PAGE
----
Low-power Wide-area Networks: Enabling Geo-IoT - 16/03/2017


Although the term ‘Internet of Things’ (IoT) has actually been around since the end of the last millennium, the true potential of IoT has only started to unfold beyond the interest of pioneers in the last couple of years. One of the reasons IoT is now booming is the emergence of more low-power wide-area networks (LPWANs) that enable location-aware devices to interconnect in a power-efficient manner. This article explains the concept of LPWANs and the link to geographic information.

(By Sabine de Milliano, contributing editor, GIM International)

LPWANs are designed to allow wireless communication over a long range at a low data rate. These two distinctive characteristics open up a whole new range of applications, in particular because of the lower power consumption and lower costs that are associated with LPWANs as opposed to traditional machine-to-machine (M2M) communication using SIM cards. For example, installing and maintaining numerous water-quality sensors in a river, canal or other water body becomes a lot more cost efficient if you do not have to replace batteries every few months nor pay for an expensive mobile data subscription for each of your sensors. Provided the hardware is designed efficiently, you could now leave sensors unattended in the field for up to several years, plus the network costs per sensor drop significantly. Additional emerging technologies such as energy harvesting – in which devices collect small amounts of energy in various ways to replenish their power – can even potentially make sensors and devices completely autonomous throughout their entire product lifetime.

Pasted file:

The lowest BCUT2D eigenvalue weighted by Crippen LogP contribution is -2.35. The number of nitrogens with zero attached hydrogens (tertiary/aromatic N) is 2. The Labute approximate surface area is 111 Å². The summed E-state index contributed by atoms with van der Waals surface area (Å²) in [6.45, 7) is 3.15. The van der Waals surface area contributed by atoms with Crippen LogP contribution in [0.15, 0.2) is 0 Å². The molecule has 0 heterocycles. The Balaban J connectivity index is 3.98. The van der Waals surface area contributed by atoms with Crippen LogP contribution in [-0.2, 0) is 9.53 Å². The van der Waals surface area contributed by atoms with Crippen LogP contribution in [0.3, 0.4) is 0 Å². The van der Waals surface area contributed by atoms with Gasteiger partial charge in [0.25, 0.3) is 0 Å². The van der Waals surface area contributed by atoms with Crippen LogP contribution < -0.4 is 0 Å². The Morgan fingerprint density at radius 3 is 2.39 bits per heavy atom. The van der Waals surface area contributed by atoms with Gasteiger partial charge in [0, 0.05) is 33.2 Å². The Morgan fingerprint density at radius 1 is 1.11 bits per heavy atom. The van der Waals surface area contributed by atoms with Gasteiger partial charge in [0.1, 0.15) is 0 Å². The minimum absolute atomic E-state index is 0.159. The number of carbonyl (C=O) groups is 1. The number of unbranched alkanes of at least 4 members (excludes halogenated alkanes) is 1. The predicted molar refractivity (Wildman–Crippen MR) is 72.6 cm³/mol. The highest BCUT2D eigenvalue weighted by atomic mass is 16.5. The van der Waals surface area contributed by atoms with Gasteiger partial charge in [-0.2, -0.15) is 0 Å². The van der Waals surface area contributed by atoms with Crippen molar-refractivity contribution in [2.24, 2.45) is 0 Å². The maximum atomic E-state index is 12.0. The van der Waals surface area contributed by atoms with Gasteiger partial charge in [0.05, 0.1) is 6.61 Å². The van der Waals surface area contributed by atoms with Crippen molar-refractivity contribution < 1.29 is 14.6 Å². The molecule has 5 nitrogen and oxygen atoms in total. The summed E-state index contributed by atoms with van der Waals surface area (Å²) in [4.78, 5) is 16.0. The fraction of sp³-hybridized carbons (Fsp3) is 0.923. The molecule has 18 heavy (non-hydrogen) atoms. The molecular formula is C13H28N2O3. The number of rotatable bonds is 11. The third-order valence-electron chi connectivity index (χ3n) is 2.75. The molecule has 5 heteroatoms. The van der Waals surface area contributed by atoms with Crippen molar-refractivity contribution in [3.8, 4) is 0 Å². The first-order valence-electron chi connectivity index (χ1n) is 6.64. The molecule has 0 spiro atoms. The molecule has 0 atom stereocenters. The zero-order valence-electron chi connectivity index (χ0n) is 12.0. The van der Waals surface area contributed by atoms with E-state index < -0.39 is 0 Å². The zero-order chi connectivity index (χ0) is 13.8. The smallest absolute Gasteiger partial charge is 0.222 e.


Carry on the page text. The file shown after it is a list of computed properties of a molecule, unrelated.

Protocols

There are various types of LPWANs, and both the technology and the commercial market are still in development. For the purpose of simplicity, this article will briefly compare the most widely known LPWANs: LoRaWAN, Sigfox, Narrow-Band IoT (NB-IOT) and LTE-M. These LPWANs all differ in their communication implementation, individual power consumption, bandwidth and type of band, geolocation capabilities, type of native security, current coverage for deployment and whether they make use of open standards or proprietary technology. LoRaWAN, for example, is a wideband system that requires a specialised chip developed by Semtech (which implies it is not an open standard), but there are a couple of network suppliers to choose from. The French system Sigfox, which is a type of ultra-narrow band (UNB) network, is considered to be one of the most power-efficient networks currently available but its bandwidth is very limited and more suitable for one-way than two-way communication. And although it uses an open standard – so anyone can potentially develop a device for use with Sigfox – it still requires you to use the Sigfox network. Both NB-IOT and LTE-M differ from LoRaWAN and UNB in that they make use of existing cellular networks. For example, NB-IOT reallocates part of the 4G band for the LPWAN. This means there is no new network infrastructure required, as the technology uses existing cellular network towers.